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What will the Lege do to Austin this year?

Wednesday, January 25, 2017 by Jack Craver

The debate over local control that will likely play out in the coming months at the Texas Capitol was on display at a panel Tuesday morning hosted by Leadership Austin.

In a discussion that often veered into debate, three experts on the intersection of city and state policy gave their thoughts on how the current legislative session will affect cities’ ability to set their own rules on a variety of issues, from property taxes and immigration enforcement to ridesharing and plastic grocery bags.

Dick Lavine, a fiscal analyst for the Center for Public Policy Priorities, a left-leaning think tank, described plans by Republican legislators to overrule ordinances put in place by municipal governments, specifically those approved via referendum by voters, as antithetical to the GOP’s traditional local control mantra.

“They seem to be more than happy at the state level to tell locals how things should be done. I think that’s hypocritical,” he said, highlighting three bills aimed at undoing Austin’s ordinance regulating transportation network companies as well as legislation signed by Gov. Greg Abbott in 2015 that barred municipalities from enacting ordinances against oil and gas exploration.

“I cannot imagine what excuse the legislature has to overrule the direct expression of democracy through an election (on a ballot initiative),” he added.

Beyond the typical “Austin-bashing,” said Lavine, the proposed GOP plans this session amount to an attempt to fundamentally reshape political power in Texas, centralizing as much of it as possible with the state.

Lavine and Brie Franco, who heads government relations for the city of Austin, also criticized a plan being pushed by Lt. Gov. Dan Patrick to impose even stricter limits on the ability of municipalities to raise property taxes, saying it would threaten funding for essential services.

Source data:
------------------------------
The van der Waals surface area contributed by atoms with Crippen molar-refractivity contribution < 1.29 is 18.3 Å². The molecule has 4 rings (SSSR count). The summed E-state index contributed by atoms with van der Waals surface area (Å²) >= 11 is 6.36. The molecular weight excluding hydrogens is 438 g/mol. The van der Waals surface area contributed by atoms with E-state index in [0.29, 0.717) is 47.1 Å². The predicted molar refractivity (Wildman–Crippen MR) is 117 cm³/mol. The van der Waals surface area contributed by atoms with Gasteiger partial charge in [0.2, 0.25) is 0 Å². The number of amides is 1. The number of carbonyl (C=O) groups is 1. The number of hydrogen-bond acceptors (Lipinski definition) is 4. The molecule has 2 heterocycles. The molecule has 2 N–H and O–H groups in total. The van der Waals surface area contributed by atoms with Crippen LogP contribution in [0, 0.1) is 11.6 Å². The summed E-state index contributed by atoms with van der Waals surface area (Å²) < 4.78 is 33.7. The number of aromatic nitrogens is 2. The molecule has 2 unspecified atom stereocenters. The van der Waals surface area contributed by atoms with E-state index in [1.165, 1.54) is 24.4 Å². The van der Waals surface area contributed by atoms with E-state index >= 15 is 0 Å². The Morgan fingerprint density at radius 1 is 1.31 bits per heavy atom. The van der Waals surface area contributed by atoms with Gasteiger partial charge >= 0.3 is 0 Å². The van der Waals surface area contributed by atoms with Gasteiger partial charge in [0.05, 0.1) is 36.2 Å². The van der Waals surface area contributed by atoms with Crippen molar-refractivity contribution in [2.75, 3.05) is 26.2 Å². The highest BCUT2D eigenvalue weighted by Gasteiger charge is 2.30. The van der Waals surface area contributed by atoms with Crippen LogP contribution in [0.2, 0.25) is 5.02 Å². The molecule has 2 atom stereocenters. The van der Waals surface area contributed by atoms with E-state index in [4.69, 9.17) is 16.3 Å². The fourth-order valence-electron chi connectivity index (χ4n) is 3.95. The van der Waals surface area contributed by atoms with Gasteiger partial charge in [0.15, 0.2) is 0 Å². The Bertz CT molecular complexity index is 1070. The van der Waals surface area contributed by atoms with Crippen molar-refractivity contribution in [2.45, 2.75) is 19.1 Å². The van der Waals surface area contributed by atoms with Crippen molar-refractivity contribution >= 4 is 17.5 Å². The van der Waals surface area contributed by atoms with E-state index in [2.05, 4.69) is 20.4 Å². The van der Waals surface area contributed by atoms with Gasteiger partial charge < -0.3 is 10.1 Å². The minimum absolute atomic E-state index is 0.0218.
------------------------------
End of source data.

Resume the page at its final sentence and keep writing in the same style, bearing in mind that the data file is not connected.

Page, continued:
Currently, if a city raises property taxes by more than 8 percent in one year, citizens can prompt a vote on whether to “roll back” the increase to 8 percent if they gather enough signatures (7 or 10 percent of registered voters, depending on the size of the tax increase). Under Patrick’s proposal, the rollback rate would be cut in half to 4 percent and an election would automatically be triggered if the city exceeds it.

Franco said that such measures could lead to cuts in law enforcement and longer waits for 911 calls.

Robert Henneke, general counsel and director for the Center for the American Future, part of the conservative Texas Public Policy Foundation, defended Republican plans and suggested it was irresponsible to get people “inflamed” by predicting the cuts would lead to fewer cops on the street.

Henneke, who said the role of government should be to “preserve, protect and defend liberty,” also argued that it wasn’t hypocritical for the state to upend local laws – even those approved by referendum – if they threaten individual freedoms. “Majority rules is not the end-all, be-all in our society. We don’t want a tyranny of the majority,” he said.

Franco contended that she also respected liberty. In fact, she noted, Liberty is her middle name. However, she said, the Constitution in which the American notion of liberty is enshrined begins with “We the People,” suggesting that the people should be able to make certain decisions collectively.

Furthermore, on the matter of short-term rentals, an issue that Henneke suggested the city of Austin had overreached on, Franco argued that the city must protect not just the liberty of the property owner but the liberty of the neighbor, whose right to live in a quiet neighborhood is being threatened by commercial short-term rentals that attract rowdy parties.

One matter that Henneke believes should be put to vote is annexation. The Legislature will likely consider a bill that would allow cities to annex an area outside of their boundaries only after a vote by the residents of the affected area.

He later added that Austin is overreaching into areas of policy where it should not be involved, referencing positions that the city has taken on immigration enforcement.

Franco and Lavine urged those in attendance to speak out on issues to their federal and state representatives.

Indeed, added Lavine, despite Austin being solidly Democratic, many parts of the city are represented by Republicans as a result of partisan gerrymandering. Therefore, contrary to what many Austinites may believe, he suggested, there are members of the majority party in both Congress and the Legislature who may have a reason to listen to what they think.

Photo by Wing-Chi Poon made available through a Creative Commons license.

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